FIGURE 4. Principles of the common chemical methods used for Pd NP synthesis. (A) electrochemical deposition, (B) sonochemical preparation, (C) supercritical fluid nucleation, and (D) sol-gel method.
For the synthesis of size-controlled Pd NPs using this method, a chemical stabilizing agent should be added into the solution. The stabilizing agents, such as poly (N-vinylpyrrolidone) (PVP), promote the formation process of Pd NPs, inhibit the electrodeposition process of Pd onto the cathode, and stabilize the formed NPs (Pan et al., 2008). The size of the NPs can by controlled by adjusting the applied current and the concentration of the stabilizing agent. For instance, for the synthesis of Pd NPs using tetrachloropalladate as the precursor, the concentration of PVP was found to be inversely proportional with the mean diameter of the NPs formed. Changing the concentration of PVP from 15 to 30 g dm−3 resulted in lowering the mean diameter of the NPs formed from 22.2 to 10.1 nm. For controlling the size of NPs by adjusting the applied current, the researchers found that the higher the current density, the higher the overpotential, and thus the smaller the size of the NPs formed (Pan et al., 2008).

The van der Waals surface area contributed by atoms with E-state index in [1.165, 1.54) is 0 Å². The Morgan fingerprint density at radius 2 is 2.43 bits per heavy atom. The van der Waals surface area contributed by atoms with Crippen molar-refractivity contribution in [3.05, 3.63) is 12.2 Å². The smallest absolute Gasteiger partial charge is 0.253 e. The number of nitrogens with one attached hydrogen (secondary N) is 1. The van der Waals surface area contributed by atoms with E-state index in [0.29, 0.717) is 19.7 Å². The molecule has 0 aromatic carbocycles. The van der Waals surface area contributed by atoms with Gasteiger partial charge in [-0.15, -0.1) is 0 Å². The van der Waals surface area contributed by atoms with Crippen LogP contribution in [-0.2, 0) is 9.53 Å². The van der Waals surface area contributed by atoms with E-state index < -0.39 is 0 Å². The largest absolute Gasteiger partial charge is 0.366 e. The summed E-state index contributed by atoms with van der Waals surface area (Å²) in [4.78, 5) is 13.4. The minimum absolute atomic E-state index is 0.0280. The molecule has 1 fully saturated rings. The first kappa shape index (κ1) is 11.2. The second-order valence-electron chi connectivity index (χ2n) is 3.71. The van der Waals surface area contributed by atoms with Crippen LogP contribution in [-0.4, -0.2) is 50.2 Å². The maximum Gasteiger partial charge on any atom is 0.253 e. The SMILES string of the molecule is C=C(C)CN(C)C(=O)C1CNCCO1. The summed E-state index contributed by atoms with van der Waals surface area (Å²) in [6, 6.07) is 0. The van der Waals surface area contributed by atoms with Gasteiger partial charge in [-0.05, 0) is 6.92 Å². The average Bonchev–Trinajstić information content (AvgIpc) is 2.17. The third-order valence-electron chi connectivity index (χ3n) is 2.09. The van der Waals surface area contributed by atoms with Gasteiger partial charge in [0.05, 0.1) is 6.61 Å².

This process is based on the application of powerful ultrasound frequencies (20 kHz–10 MHz) on a solution containing the ions of the metal in question in order to generate NPs (Gedanken, 2004). In this range of frequency, the ultrasonic waves have wavelengths ranging from 10 cm to 100 μm, much larger than the molecular size. Consequently, the effects on the chemistry of molecules do not arise from the direct interaction between sound waves and chemical species, but rather from a physical phenomenon called acoustic cavitation, which is defined as the formation, growth, and the implosive collapse of bubbles (Xu et al., 2013). When sound waves propagate through a liquid, alternating expansive and compressive waves produce dynamic tensile stress changing the density of the liquid, which creates bubbles from pre-existing impurities. At a critical size, these bubbles collapse adiabatically, producing the characteristic extreme and transient conditions of sonochemistry: temperatures above 5000 K and pressures exceeding 1000 bar (Xu et al., 2013). Under these extreme conditions in so called hot spots, high-energy chemical reactions occur such as the dissociation of chemical bonds. At the same time, nonvolatile precursors may undergo chemical reactions with radicals or other high-energy products of sonolysis inside the collapsing bubbles, providing electrons for the reduction of metal cations. When these atoms are injected into the liquid phase, they nucleate and form NPs (Xu et al., 2013). In some cases, chemical reducing and stabilizing agents such as ethylene glycol and poly (vinylpyrrolidone), respectively, are added to the liquid phase in order to control the size and the shape of Pd NPs produced (Nemamcha et al., 2006). Figure 4B graphically illustrates this method.